For those who may be unaware, Black at Bryn Mawr is a collaborative project between me and Emma Kioko '15 using archived documents both within and outside the College to bring to light the experiences of Black students, faculty, and staff at Bryn Mawr. The purpose of the project is to build institutional memory of Bryn Mawr's engagement with racism, enabling future students to hold both themselves and the College community to higher standards of awareness and accountability to racial power dynamics inside and outside the classroom. Aside from the Wordpress blog, we also have a Tumblr ( There will be multiple opportunities to engage the project at the Community Day of Learning (March 18, 2015) and to join us for the Black at Bryn Mawr campus walking tour in April.

As I wrote in my reflective post, it has been all too easy to get "buried in the archives" and not pay attention to spaces on campus where Black students, faculty, staff, and their allies are already questioning Bryn Mawr's representation of its history, challenging its master narratives, and speaking truth to power. The "Backtalk" exhibit is immensely powerful and I truly hope it inspires long-term institutional and community change.

alesnick's picture

Dear Grace,

Thank you for the beautiful essay you wrote after our workshop.I will not forget the way you work from the spontaneous unearthing of a childhood story of your mother's teaching you not to pick flowers  as a lens on the way in which museums are cemetaries holding once-living things.  The question of the violent dislocations and deaths of these objects is key to Backtalk and the tracing you do from an American childhood scene seemingly completely other than the issues it raises is powerful.  And then there's this:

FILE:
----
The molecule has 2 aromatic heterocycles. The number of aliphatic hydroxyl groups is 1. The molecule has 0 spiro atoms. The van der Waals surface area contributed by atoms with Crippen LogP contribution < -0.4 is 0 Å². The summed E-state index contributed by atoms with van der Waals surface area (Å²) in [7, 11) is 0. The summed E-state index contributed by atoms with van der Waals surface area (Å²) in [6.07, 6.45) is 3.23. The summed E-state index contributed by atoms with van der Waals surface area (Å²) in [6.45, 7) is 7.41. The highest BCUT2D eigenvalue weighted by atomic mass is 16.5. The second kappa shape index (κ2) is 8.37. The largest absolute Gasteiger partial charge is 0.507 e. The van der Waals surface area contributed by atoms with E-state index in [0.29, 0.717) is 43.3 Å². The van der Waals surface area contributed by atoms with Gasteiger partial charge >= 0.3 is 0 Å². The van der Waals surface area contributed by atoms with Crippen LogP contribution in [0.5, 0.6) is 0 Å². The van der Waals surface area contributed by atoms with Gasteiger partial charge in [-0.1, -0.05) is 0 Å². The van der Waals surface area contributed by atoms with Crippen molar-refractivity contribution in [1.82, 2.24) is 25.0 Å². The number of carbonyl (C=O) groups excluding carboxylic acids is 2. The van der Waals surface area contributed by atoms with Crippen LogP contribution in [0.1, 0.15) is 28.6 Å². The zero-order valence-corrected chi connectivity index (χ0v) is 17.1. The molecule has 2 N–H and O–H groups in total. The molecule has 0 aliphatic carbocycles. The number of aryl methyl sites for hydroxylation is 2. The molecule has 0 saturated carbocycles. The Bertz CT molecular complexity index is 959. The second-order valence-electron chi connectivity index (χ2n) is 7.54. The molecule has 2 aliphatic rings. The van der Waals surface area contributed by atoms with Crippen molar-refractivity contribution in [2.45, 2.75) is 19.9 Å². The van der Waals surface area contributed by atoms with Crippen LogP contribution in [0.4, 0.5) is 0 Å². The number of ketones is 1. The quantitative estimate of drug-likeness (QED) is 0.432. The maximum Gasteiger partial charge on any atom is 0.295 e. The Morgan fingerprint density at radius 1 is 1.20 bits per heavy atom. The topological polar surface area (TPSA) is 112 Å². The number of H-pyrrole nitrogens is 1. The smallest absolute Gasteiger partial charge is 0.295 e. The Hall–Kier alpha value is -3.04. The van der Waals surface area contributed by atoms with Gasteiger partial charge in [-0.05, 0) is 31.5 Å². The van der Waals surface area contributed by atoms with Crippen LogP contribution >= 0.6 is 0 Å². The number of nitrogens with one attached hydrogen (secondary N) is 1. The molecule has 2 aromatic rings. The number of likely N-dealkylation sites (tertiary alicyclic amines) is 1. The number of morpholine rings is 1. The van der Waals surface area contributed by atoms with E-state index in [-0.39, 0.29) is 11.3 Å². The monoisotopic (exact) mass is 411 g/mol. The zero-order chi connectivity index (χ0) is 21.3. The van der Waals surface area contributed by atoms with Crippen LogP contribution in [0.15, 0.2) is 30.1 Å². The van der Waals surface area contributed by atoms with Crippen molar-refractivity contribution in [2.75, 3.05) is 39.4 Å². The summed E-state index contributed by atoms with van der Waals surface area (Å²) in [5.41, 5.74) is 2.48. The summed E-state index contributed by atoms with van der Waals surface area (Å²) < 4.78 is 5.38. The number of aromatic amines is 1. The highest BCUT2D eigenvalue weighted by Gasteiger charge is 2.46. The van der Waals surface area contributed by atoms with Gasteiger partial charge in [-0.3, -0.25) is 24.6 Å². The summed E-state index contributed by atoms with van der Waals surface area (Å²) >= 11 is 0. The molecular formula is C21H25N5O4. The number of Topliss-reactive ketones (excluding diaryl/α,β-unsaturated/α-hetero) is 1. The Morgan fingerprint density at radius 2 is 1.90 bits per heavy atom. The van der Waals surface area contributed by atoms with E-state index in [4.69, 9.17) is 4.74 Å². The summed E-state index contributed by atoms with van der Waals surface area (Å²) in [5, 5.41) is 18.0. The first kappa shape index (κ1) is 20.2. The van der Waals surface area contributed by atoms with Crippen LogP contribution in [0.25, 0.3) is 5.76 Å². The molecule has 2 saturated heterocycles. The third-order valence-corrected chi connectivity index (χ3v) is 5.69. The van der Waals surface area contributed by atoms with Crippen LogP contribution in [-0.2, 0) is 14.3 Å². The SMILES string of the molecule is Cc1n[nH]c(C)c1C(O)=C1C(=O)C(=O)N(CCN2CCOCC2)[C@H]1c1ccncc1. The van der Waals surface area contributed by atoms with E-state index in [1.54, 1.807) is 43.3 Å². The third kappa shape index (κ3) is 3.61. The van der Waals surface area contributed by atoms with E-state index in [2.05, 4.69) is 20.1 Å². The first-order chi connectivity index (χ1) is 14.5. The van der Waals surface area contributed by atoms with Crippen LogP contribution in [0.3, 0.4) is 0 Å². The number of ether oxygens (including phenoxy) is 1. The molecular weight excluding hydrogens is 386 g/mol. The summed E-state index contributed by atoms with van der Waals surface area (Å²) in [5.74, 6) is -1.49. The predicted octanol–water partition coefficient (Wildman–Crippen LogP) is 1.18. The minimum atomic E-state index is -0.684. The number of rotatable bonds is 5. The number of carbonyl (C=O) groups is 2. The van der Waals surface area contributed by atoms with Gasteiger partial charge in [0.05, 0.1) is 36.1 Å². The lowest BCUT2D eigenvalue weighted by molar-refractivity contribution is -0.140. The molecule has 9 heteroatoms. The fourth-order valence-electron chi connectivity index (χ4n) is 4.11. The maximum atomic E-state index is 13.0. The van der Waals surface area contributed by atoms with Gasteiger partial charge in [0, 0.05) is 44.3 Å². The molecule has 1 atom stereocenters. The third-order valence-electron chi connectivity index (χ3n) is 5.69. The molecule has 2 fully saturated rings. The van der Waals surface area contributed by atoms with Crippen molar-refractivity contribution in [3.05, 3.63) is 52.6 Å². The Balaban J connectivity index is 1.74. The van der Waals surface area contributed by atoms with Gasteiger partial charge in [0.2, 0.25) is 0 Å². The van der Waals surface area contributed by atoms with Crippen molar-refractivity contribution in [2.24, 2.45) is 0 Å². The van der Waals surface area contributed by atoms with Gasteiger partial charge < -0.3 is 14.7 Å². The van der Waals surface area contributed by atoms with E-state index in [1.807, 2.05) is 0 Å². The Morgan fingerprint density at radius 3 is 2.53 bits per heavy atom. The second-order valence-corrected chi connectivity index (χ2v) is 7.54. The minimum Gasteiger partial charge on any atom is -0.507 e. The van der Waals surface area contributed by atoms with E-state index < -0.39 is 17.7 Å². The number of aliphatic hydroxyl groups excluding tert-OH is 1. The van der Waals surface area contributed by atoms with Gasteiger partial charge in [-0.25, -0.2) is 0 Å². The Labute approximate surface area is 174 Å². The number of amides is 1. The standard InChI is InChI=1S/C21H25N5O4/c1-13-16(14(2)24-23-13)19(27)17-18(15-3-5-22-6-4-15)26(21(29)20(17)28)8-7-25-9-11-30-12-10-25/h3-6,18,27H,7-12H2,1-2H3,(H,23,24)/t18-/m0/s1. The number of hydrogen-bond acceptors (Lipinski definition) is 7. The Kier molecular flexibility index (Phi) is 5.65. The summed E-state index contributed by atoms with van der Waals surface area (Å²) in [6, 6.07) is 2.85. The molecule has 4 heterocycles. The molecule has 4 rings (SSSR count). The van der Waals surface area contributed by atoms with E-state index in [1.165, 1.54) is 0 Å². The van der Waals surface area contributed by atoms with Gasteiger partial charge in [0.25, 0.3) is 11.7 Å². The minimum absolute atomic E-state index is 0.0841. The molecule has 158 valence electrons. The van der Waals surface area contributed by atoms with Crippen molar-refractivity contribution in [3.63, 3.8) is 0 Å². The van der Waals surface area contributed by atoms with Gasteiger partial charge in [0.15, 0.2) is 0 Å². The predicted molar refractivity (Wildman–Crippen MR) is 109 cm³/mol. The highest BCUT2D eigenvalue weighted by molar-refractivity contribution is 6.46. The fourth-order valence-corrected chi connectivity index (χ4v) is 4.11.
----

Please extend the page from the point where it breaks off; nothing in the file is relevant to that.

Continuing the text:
"In retrospect, my symbolic choice of flowers was apt. The concept of indigeneity, at least in a Western context, arose in early modern Europe amongst botanists, apothecaries, and natural scientists to defend the utility of local plants and medicines against the influx of foreign ones from royally sponsored expeditions abroad.8 They believed God blessed all people with the natural resources they needed to survive, and that to seek resources beyond those immediately available to them was tantamount to questioning God’s providence. Moreover, curio cabinets — the forerunner to museum display cases — were created originally to display natural objects, but came to house “curiosities” (hence “curio”) as commissioned privateers returned from voyages with souvenirs from their cross-cultural encounters. "

The braiding of "nature" and "culture" here, medicine and religion, is a powerful teaching.  Also important here is the question that emerged centrally during Wednesday's panel discussion, of Western denial of the very possibility of indigenous knowledge.


Anisa Salat's picture

I would like to share below a poem that I wrote as a reaction to one of the objects in the exhibition: the door. This door caught my attention mainly because of the human forms carved on the door. These people were connected in one way or the other by touch. I also wondered what this door meant to the creator, was it functional or was it meant to be put on display? I tried to capture my thoughts in the poem below:

Isn't it amazing
how rich and mesmerizing
our cultures are
yet hidden they are
and ignored or misunderstood
who knows, what this door shows
but it tells, a beautiful tale
of affection and connection
of synchrony and creativity
of mystery

Thank you for reading,

Grace Pusey's picture

I love this, Anisa. In my family we always paint the front door red for luck. In a way, you could say the door itself blesses the home and the people in it. Other people hang crosses above the door, or place "welcome" mats outside, or hang wreaths, etc. It seems universal to invite goodness, love, and generosity into our lives via doors and doorways. We can think of doors as gateways welcoming others into the most private, intimate realms of our lives, our families, our cultures -- and yet doors also function as obstacles, barriers, keepers of mystery (e.g., a locked door.) The idea of the door in the collection being "unhinged," dislocated, dislodged, leaving vacant space and making vulnerable the space it once protected...what does it mean for this door to now sit in a museum display case? What are we ignoring or misunderstanding; what do we think we know or understand? How *can* we know? Or, as you put it more eloquently, "Who knows what this door shows?"

alesnick's picture